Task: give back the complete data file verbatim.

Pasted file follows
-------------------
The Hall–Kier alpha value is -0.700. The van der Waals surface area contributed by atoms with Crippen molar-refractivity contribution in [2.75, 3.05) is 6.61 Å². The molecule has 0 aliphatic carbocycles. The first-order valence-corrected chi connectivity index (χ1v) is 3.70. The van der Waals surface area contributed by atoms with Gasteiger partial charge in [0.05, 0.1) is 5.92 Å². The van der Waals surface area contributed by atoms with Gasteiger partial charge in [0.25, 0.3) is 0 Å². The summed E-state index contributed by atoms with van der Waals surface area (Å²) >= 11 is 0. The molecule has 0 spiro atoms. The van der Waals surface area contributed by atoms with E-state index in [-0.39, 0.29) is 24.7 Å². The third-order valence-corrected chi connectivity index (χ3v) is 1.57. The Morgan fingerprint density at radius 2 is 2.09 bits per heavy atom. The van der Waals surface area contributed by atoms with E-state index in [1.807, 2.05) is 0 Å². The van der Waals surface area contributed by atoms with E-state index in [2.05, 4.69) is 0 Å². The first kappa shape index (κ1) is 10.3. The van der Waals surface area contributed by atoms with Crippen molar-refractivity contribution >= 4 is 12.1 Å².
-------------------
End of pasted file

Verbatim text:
The Hall–Kier alpha value is -0.700. The van der Waals surface area contributed by atoms with Crippen molar-refractivity contribution in [2.75, 3.05) is 6.61 Å². The molecule has 0 aliphatic carbocycles. The first-order valence-corrected chi connectivity index (χ1v) is 3.70. The van der Waals surface area contributed by atoms with Gasteiger partial charge in [0.05, 0.1) is 5.92 Å². The van der Waals surface area contributed by atoms with Gasteiger partial charge in [0.25, 0.3) is 0 Å². The summed E-state index contributed by atoms with van der Waals surface area (Å²) >= 11 is 0. The molecule has 0 spiro atoms. The van der Waals surface area contributed by atoms with E-state index in [-0.39, 0.29) is 24.7 Å². The third-order valence-corrected chi connectivity index (χ3v) is 1.57. The Morgan fingerprint density at radius 2 is 2.09 bits per heavy atom. The van der Waals surface area contributed by atoms with E-state index in [1.807, 2.05) is 0 Å². The van der Waals surface area contributed by atoms with E-state index in [2.05, 4.69) is 0 Å². The first kappa shape index (κ1) is 10.3. The van der Waals surface area contributed by atoms with Crippen molar-refractivity contribution >= 4 is 12.1 Å².